MLK celebration continues this month on campus

On Jan. 13, 2014, the fourth annual Martin Luther King, Jr. Celebration, a commemoration of MLK through a variety of educational and inspirational programs and community service opportunities, began with its Coming Together to Fulfill the Dream opening celebration inside the student ballroom. At the event, multiple speakers and performances were present to celebrate the dream of MLK and to address the importance of overshadowing diversity with unity.

Overall, the entire celebration involves more events for the month of January that extends from speeches, entertainment, tours and remembrance.

“The purpose of the MLK events is to commemorate the continuing dream and vision of Dr. King and help propagate the dream, which is highly applicable to our society today, across Tech and the Atlanta community,” said Co-Chair MLK Celebration Anuraag Bahl.

After the opening event, the celebration continued with a Hotel Rwanda movie premiere, which displayed the true story of a hotel manager, Paul Rusesabagina, who housed thousands of victims of the Rwanda genocide, and followed the day after with a speech from the Rwandan ambassador, Eugène-Richard Gasana, who spoke about his experiences with Rwanda, the legacy of MLK, and the significance of unity.

“King was beaten, abused and yet maintained a personal commitment to nonviolence as the most profound force for social change in the face of political oppression,” Gasana said. “Today, please hear on human dignity to call to us to take care of our brothers and sisters. It is all of our business because human lives, freedom, and justice are being threatened in this process.”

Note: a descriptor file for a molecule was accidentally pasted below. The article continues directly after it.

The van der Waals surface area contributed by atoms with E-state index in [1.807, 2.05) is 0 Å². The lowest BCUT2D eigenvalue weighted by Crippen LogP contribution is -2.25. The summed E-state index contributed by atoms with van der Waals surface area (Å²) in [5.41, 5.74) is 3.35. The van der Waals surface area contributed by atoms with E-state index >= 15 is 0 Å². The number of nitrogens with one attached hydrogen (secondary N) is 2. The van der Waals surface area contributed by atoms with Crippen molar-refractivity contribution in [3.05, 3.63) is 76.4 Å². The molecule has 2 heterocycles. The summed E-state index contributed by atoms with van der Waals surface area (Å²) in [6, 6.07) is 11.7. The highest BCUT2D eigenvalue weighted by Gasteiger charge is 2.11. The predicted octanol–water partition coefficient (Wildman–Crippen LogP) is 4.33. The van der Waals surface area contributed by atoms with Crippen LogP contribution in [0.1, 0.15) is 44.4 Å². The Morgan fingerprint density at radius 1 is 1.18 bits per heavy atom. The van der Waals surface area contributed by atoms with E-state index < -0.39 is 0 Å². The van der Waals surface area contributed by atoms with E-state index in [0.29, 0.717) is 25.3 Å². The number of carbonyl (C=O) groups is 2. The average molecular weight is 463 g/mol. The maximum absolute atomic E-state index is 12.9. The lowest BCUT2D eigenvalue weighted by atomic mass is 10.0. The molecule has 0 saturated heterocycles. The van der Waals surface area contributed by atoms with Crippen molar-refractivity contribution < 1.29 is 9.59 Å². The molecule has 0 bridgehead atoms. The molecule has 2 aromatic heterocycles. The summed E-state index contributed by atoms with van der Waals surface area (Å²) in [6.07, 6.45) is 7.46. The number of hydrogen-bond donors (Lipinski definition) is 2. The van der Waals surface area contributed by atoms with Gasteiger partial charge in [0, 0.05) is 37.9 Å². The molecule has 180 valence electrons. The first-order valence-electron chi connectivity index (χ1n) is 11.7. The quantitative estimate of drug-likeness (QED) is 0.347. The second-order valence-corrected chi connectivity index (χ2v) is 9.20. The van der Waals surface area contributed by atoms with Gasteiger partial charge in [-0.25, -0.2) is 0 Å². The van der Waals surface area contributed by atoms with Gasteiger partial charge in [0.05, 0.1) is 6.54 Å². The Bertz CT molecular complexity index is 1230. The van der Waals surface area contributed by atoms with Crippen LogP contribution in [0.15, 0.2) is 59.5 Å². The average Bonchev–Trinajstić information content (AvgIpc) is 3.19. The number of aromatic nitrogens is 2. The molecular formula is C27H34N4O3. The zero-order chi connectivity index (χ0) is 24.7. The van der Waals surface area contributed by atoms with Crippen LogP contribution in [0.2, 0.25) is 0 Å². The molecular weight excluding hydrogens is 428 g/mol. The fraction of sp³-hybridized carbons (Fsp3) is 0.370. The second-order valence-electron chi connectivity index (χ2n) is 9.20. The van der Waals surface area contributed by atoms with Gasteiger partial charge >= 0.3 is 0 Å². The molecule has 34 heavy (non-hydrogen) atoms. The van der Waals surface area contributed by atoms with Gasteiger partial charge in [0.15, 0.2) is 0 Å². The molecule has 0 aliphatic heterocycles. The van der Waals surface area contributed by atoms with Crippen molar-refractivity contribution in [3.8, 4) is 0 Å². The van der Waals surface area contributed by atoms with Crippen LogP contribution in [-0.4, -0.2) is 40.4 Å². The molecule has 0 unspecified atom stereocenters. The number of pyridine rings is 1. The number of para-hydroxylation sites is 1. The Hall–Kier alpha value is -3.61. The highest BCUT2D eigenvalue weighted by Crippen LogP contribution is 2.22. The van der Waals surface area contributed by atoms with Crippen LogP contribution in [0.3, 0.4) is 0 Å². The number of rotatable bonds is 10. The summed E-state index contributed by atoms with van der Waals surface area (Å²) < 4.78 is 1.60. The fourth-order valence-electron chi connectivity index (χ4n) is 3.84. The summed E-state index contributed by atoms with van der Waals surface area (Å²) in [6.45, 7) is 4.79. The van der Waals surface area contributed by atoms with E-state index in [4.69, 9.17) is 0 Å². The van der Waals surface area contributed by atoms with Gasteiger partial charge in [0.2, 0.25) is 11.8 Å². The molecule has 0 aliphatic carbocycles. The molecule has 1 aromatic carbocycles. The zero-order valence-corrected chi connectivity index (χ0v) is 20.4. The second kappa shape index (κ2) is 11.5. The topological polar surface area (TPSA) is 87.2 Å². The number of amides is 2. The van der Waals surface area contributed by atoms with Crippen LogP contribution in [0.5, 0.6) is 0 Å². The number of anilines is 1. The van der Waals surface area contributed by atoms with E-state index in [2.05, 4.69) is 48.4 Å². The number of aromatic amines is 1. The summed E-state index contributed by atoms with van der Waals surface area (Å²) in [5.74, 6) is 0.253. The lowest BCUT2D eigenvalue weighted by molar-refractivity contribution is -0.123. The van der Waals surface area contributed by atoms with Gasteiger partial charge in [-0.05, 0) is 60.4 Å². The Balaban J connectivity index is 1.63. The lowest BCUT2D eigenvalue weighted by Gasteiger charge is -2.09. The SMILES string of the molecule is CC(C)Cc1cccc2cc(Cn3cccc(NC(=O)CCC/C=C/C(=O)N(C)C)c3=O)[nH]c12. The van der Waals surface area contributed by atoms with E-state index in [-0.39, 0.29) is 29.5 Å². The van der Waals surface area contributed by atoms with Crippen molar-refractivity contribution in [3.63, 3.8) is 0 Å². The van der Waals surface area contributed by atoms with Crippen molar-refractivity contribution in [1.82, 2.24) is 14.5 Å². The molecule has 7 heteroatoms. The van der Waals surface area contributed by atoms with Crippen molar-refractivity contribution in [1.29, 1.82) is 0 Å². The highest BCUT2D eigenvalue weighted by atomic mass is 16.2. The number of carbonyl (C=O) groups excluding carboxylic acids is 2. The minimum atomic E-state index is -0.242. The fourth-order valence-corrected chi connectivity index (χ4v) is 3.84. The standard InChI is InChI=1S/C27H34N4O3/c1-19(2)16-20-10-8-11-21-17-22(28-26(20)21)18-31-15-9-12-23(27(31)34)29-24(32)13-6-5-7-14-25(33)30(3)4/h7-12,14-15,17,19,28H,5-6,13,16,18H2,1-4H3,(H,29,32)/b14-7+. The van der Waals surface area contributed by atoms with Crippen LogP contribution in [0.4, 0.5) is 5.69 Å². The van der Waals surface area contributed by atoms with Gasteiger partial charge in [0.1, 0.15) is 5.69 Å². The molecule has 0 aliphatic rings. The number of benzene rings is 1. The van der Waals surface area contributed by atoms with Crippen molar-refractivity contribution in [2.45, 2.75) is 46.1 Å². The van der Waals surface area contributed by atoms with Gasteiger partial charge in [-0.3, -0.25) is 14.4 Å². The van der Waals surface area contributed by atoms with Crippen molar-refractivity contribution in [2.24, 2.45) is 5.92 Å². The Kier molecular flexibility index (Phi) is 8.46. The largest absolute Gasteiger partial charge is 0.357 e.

The ambassador explained and called on various means to improve the society and culture that we live in.

He then called on the audience and society to reach out to those in need and peacefully work together to overcome oppression and injustices.

“The solutions are not easy to find but we do have some principles to guide us in this conflict and troubled times.” Gasana said. “Principles to value all human life, principles of treating our brothers with compassion, and principles of showing generosity to those who oppose and oppress in hope of converting enemies into allies. One important landmark on the road to justice and equality is how we treat the poor and the vulnerable among us.”

The MLK celebration will continue this month with other events, such as the FOCUS Program for prospective minority graduate students, the National MLK Holiday Observance event for community service projects, the Sunday Supper: A Community Conversation & Meal to reflect on MLK and a Civil Rights Tour in Memphis, Tennessee.

Some events have limited spots, so students and other attendees are expected to register online for some events.